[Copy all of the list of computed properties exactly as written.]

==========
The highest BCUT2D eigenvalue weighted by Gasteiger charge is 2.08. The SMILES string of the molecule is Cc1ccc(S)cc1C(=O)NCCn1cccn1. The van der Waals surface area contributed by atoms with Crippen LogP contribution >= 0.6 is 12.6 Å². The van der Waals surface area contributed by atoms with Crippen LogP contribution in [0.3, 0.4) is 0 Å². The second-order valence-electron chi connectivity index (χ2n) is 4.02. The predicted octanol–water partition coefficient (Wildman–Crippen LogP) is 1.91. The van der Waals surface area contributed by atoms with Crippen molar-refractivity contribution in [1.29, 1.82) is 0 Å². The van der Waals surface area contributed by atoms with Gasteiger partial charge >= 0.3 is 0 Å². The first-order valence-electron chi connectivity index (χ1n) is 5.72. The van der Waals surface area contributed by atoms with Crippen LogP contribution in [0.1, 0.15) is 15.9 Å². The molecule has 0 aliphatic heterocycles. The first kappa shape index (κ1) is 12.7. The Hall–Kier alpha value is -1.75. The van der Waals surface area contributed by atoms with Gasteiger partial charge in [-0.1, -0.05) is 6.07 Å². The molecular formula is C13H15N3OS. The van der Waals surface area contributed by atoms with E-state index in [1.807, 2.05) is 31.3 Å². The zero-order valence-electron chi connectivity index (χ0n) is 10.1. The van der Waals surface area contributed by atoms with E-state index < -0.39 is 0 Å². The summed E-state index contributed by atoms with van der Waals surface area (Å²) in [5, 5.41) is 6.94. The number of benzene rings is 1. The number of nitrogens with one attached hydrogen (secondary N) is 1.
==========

The highest BCUT2D eigenvalue weighted by Gasteiger charge is 2.08. The SMILES string of the molecule is Cc1ccc(S)cc1C(=O)NCCn1cccn1. The van der Waals surface area contributed by atoms with Crippen LogP contribution >= 0.6 is 12.6 Å². The van der Waals surface area contributed by atoms with Crippen LogP contribution in [0.3, 0.4) is 0 Å². The second-order valence-electron chi connectivity index (χ2n) is 4.02. The predicted octanol–water partition coefficient (Wildman–Crippen LogP) is 1.91. The van der Waals surface area contributed by atoms with Crippen molar-refractivity contribution in [1.29, 1.82) is 0 Å². The van der Waals surface area contributed by atoms with Gasteiger partial charge >= 0.3 is 0 Å². The first-order valence-electron chi connectivity index (χ1n) is 5.72. The van der Waals surface area contributed by atoms with Crippen LogP contribution in [0.1, 0.15) is 15.9 Å². The molecule has 0 aliphatic heterocycles. The first kappa shape index (κ1) is 12.7. The Hall–Kier alpha value is -1.75. The van der Waals surface area contributed by atoms with Gasteiger partial charge in [-0.1, -0.05) is 6.07 Å². The molecular formula is C13H15N3OS. The van der Waals surface area contributed by atoms with E-state index in [1.807, 2.05) is 31.3 Å². The zero-order valence-electron chi connectivity index (χ0n) is 10.1. The van der Waals surface area contributed by atoms with E-state index < -0.39 is 0 Å². The summed E-state index contributed by atoms with van der Waals surface area (Å²) in [5, 5.41) is 6.94. The number of benzene rings is 1. The number of nitrogens with one attached hydrogen (secondary N) is 1.